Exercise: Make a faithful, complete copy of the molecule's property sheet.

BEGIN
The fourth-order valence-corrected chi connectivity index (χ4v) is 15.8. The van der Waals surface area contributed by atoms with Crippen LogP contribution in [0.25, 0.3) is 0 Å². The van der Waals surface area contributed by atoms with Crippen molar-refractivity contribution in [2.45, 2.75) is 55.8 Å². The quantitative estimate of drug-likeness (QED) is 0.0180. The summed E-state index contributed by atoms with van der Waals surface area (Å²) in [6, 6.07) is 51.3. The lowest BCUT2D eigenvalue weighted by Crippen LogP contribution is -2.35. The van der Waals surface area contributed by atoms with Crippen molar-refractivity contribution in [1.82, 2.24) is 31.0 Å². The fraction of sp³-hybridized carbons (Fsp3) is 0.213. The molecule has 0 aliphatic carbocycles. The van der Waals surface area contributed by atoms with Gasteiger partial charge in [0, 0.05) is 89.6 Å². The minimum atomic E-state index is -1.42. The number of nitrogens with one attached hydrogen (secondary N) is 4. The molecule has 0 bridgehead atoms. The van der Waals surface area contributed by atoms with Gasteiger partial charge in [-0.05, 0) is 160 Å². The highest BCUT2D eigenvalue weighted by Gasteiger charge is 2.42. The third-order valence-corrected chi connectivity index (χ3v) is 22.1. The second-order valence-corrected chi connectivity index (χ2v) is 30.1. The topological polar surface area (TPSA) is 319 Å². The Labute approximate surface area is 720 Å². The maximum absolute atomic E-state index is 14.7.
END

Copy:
The fourth-order valence-corrected chi connectivity index (χ4v) is 15.8. The van der Waals surface area contributed by atoms with Crippen LogP contribution in [0.25, 0.3) is 0 Å². The van der Waals surface area contributed by atoms with Crippen molar-refractivity contribution in [2.45, 2.75) is 55.8 Å². The quantitative estimate of drug-likeness (QED) is 0.0180. The summed E-state index contributed by atoms with van der Waals surface area (Å²) in [6, 6.07) is 51.3. The lowest BCUT2D eigenvalue weighted by Crippen LogP contribution is -2.35. The van der Waals surface area contributed by atoms with Crippen molar-refractivity contribution in [1.82, 2.24) is 31.0 Å². The fraction of sp³-hybridized carbons (Fsp3) is 0.213. The molecule has 0 aliphatic carbocycles. The van der Waals surface area contributed by atoms with Gasteiger partial charge in [0, 0.05) is 89.6 Å². The minimum atomic E-state index is -1.42. The number of nitrogens with one attached hydrogen (secondary N) is 4. The molecule has 0 bridgehead atoms. The van der Waals surface area contributed by atoms with Gasteiger partial charge in [-0.05, 0) is 160 Å². The highest BCUT2D eigenvalue weighted by Gasteiger charge is 2.42. The third-order valence-corrected chi connectivity index (χ3v) is 22.1. The second-order valence-corrected chi connectivity index (χ2v) is 30.1. The topological polar surface area (TPSA) is 319 Å². The Labute approximate surface area is 720 Å². The maximum absolute atomic E-state index is 14.7.